Backhaus said he likes that fencing materials were written in the time of Martin Luther, and Luther himself would have known the authors and how to handle a sword.

Backhaus is featured in the “Makers and Masters” portion of the Blu-ray of “Conan the Barbarian” with Arnold Schwarzenegger.

Today, Backhaus offers lessons to students interested in the art.

To hone his blacksmith skills, he apprenticed with Dan Nauman at Bighorn Forge in Cedarburg.

“As I like to say, I annoyed my way into his heart,” he said.

Now, Backhaus mostly makes tools and religious pieces such as decorations for alter and baptismal fonts. He made his own rake and tongs for his forge. 

“I like tools. I like learning about them, how they were used. I’m more concerned about what comes from the tools than the tools themselves,” he said.

Some of his favorite pieces are working axes.

“To be the guy who makes something for somebody else to make something is a pretty good honor,” he said.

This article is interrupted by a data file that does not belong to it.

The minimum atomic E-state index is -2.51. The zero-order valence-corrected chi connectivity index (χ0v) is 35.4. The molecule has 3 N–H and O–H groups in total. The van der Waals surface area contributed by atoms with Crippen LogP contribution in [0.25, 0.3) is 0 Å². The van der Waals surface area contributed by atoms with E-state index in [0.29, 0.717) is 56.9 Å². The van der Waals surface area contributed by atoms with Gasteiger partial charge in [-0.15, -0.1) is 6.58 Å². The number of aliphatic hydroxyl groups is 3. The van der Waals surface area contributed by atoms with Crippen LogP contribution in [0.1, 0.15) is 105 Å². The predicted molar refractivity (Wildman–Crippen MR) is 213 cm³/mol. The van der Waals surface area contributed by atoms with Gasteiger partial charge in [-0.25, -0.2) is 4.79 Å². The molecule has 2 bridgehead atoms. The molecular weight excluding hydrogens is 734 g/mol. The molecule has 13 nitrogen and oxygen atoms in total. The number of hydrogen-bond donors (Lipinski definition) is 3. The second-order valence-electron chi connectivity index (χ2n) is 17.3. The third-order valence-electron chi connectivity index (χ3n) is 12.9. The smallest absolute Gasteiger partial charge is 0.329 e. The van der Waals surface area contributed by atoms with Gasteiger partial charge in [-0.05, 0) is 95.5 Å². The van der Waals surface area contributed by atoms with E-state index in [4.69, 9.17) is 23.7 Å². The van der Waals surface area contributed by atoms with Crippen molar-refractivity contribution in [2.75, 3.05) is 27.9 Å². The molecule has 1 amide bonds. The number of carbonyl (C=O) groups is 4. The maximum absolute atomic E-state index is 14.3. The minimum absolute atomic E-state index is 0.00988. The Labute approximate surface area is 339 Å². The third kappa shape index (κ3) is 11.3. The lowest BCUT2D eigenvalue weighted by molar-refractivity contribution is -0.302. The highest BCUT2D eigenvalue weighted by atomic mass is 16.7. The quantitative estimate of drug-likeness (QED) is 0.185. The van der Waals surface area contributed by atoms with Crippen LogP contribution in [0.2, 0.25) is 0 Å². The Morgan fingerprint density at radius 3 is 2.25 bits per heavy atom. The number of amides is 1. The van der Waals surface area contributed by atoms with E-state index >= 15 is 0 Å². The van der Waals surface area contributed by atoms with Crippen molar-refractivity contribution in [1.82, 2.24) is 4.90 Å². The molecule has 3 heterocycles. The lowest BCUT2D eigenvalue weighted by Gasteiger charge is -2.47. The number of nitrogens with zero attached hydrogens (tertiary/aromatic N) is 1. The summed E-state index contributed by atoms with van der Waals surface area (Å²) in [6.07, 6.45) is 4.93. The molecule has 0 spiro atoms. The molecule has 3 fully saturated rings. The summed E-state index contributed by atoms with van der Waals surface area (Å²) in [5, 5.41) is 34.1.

“I saw my dad work with his hands and make things. To me, the most important connection if life is number one to God, and right behind that is to create something.”

Many of his pieces are custom requests.

“I’m really bad at guessing what people want to buy. ‘Hey can you ...’ — that’s one of my favorite questions,” he said.

The largest piece Backhaus has ever made is a cross 52 inches high and 38 inches wide. It’s part of one of Backhaus’ friend’s graves in Valdez, Ala.

He made a war hammer given as a prize in the Wisconsin Historical Fencing Association’s Krump-Pow tournament last weekend in Appleton.